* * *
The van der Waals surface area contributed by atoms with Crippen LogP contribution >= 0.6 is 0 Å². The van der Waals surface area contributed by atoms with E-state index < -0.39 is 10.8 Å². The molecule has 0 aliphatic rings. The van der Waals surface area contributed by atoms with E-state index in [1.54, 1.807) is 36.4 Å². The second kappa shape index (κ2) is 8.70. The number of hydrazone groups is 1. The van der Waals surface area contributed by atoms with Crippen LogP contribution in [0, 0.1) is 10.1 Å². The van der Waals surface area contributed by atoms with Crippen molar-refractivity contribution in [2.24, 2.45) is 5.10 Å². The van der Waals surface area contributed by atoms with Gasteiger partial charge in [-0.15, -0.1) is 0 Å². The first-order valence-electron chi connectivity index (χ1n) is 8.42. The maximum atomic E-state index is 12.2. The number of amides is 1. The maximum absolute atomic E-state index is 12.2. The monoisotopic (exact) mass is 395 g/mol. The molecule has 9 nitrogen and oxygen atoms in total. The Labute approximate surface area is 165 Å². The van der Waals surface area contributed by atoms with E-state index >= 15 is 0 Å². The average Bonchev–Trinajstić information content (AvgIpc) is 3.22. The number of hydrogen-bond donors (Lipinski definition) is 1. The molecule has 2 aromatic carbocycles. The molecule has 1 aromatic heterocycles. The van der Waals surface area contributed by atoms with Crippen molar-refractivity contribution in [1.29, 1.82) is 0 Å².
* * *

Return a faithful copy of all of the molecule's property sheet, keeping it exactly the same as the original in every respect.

The van der Waals surface area contributed by atoms with Crippen LogP contribution >= 0.6 is 0 Å². The van der Waals surface area contributed by atoms with E-state index < -0.39 is 10.8 Å². The molecule has 0 aliphatic rings. The van der Waals surface area contributed by atoms with E-state index in [1.54, 1.807) is 36.4 Å². The second kappa shape index (κ2) is 8.70. The number of hydrazone groups is 1. The van der Waals surface area contributed by atoms with Crippen LogP contribution in [0, 0.1) is 10.1 Å². The van der Waals surface area contributed by atoms with Crippen molar-refractivity contribution in [2.24, 2.45) is 5.10 Å². The van der Waals surface area contributed by atoms with Gasteiger partial charge in [-0.15, -0.1) is 0 Å². The first-order valence-electron chi connectivity index (χ1n) is 8.42. The maximum atomic E-state index is 12.2. The number of amides is 1. The maximum absolute atomic E-state index is 12.2. The monoisotopic (exact) mass is 395 g/mol. The molecule has 9 nitrogen and oxygen atoms in total. The Labute approximate surface area is 165 Å². The van der Waals surface area contributed by atoms with E-state index >= 15 is 0 Å². The average Bonchev–Trinajstić information content (AvgIpc) is 3.22. The number of hydrogen-bond donors (Lipinski definition) is 1. The molecule has 2 aromatic carbocycles. The molecule has 1 aromatic heterocycles. The van der Waals surface area contributed by atoms with Crippen molar-refractivity contribution in [1.29, 1.82) is 0 Å².